Investors in the former photography giant
endured unreal stock market extremes in recent weeks. Now, a government tweet sent Friday evening could mean that the wild trading will continue Monday.
The “letter of interest” in the tweet refers to a $765 million loan Kodak (ticker: KODK) will use to start a new business segment producing pharmaceutical ingredients.
Kodak isn’t in the drug business, and the surprise decision sent Kodak stock up 1,167% in two days beginning July 28. Shares briefly touched $60, before trading back to $14.88, down more than 75% from their 52-week high set on July 29.
Investors, after the initial surge of euphoria, had to decide how to value the new pharma business. What’s more, a stock pop on July 27, before the loan decision was officially disclosed, brought scrutiny from the Securities and Exchange Commission and government officials.
The scrutiny led Kodak to form a board level committee to look at the news disclosure process. News of the new committee appears to have been disclosed just before the DFC tweet.
The DFC followed up in a subsequent tweet that the agency remains “committed to working together with other government agencies to address critical shortfalls in America’s pharmaceutical supply chain.”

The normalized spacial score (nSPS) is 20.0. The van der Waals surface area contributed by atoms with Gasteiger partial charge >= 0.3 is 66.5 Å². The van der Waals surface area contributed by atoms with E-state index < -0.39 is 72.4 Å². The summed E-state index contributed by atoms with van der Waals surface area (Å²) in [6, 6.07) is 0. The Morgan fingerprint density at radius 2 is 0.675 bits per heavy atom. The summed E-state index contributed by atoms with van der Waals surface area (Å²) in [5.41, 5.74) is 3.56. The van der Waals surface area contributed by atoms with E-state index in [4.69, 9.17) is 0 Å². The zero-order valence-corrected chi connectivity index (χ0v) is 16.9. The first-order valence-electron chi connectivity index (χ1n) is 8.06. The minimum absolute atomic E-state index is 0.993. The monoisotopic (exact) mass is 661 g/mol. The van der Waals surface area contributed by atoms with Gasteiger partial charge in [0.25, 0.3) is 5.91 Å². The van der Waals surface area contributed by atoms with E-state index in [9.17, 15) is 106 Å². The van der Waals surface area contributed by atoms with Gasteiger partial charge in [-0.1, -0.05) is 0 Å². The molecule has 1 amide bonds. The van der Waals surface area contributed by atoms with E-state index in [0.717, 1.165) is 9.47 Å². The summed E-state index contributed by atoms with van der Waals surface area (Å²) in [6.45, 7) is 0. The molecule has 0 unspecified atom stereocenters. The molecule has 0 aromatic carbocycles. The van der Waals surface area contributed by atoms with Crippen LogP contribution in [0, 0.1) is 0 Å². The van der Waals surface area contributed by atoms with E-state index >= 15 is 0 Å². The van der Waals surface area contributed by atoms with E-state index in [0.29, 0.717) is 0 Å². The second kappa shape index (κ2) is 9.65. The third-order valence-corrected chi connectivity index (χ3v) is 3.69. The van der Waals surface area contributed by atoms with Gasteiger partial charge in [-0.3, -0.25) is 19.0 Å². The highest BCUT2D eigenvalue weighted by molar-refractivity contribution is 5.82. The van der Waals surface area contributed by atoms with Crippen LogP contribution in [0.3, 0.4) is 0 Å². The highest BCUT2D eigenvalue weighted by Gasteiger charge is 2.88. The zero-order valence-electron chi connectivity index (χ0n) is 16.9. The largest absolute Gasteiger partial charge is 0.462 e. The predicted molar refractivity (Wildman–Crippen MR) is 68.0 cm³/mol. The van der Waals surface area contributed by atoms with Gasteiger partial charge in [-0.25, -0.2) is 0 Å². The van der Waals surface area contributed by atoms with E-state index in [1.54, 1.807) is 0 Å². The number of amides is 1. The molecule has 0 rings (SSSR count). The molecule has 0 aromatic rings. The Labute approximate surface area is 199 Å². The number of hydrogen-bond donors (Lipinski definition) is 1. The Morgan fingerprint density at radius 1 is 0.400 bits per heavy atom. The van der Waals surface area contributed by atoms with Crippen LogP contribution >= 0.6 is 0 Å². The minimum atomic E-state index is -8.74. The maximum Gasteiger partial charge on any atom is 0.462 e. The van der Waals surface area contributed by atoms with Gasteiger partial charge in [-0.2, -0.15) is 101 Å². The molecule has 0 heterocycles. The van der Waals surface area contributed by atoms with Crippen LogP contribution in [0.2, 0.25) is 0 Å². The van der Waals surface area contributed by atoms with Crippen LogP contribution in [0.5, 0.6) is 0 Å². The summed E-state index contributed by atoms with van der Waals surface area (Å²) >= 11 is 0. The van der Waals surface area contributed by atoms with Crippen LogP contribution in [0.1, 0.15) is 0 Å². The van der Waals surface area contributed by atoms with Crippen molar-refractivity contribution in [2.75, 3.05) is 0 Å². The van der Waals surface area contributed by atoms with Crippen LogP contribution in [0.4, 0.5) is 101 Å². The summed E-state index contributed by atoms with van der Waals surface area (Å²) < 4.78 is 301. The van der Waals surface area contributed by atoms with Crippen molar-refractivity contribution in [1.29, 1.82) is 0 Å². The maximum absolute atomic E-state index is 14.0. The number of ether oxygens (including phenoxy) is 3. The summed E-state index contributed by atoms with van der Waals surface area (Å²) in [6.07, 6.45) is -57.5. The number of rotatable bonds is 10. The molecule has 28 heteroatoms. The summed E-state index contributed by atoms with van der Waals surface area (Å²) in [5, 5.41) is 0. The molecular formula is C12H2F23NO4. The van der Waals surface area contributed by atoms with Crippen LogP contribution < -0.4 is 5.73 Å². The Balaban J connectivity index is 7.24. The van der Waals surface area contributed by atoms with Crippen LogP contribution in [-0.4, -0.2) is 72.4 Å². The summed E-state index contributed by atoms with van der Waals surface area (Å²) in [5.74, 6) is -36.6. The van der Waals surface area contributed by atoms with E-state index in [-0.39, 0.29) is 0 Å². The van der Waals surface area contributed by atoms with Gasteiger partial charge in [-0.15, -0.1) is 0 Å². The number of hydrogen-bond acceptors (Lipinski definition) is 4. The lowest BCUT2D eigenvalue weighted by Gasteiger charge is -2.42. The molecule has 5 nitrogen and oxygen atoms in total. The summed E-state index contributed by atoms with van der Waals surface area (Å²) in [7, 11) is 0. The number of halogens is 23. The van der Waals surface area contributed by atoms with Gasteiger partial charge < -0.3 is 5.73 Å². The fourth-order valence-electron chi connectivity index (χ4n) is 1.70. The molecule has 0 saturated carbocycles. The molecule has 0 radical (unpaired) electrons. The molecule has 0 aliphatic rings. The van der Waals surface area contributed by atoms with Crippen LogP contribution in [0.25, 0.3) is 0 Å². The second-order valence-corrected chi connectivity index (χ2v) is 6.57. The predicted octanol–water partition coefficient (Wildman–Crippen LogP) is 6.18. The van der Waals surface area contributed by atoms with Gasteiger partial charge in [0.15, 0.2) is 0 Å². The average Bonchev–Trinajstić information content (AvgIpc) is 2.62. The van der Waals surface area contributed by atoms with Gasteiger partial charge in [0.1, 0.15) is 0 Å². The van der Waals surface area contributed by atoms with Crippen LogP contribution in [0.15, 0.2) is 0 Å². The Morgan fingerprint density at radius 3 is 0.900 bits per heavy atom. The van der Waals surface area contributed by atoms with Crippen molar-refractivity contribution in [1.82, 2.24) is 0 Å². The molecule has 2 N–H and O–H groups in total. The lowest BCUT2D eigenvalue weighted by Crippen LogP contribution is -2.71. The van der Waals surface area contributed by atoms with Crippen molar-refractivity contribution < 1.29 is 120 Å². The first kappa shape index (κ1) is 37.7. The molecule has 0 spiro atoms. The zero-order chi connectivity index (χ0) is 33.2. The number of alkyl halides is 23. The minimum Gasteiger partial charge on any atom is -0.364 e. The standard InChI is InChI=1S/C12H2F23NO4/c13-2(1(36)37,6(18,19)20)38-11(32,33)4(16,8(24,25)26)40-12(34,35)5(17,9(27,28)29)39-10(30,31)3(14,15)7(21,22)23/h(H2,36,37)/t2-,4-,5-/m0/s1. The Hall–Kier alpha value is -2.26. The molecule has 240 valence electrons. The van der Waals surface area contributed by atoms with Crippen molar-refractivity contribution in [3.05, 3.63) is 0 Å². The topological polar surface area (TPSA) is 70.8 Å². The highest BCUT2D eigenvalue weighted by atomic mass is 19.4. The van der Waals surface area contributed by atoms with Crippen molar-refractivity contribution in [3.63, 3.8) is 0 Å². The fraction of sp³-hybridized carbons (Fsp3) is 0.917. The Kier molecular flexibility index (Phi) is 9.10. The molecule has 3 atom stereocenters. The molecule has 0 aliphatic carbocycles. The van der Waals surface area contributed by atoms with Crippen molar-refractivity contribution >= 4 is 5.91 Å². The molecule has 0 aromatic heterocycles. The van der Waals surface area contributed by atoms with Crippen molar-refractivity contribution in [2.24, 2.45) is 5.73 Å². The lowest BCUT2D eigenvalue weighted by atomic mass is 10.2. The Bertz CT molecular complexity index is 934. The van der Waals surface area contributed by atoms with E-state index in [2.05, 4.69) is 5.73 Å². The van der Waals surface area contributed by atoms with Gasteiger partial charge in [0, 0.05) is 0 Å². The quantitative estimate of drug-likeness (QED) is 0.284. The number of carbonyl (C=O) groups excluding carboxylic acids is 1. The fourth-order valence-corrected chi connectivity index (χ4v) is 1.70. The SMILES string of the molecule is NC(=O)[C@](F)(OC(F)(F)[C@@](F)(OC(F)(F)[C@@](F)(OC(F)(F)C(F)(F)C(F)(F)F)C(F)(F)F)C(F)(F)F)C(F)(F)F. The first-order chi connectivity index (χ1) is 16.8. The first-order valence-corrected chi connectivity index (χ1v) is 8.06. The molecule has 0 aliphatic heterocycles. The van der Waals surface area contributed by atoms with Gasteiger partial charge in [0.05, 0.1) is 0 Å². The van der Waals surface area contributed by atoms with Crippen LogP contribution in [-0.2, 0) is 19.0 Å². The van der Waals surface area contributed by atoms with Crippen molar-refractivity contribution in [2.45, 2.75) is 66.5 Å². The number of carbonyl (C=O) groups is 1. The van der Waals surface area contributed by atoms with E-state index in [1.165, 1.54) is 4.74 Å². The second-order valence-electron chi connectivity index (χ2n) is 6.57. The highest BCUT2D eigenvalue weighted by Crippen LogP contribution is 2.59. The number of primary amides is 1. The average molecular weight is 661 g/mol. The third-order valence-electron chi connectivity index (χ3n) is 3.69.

Many pharmaceutical active ingredients, or APIs, are manufactured overseas.
Kodak declined to comment on the DFC tweet. DFC personnel weren’t immediately available to comment.
The DFC’s mandate was recently expanded—after President Trump invoked the Defense Production Act in March—to reshore production of strategic resources, such as APIs.
The original letter of interest signaled that Kodak has passed the DFC’s initial screening. The process to finish the loan award isn’t completely clear and—now—whatever steps followed the initial screening appear to be on hold.
Kodak stock wasn’t trading after hours on Friday. Investors can expect volatility Monday. Year to date, Kodak stock remains up 220%, far better than comparable returns of the
Dow Jones Industrial Average
over the same span.
Write to Al Root at firstname.lastname@example.org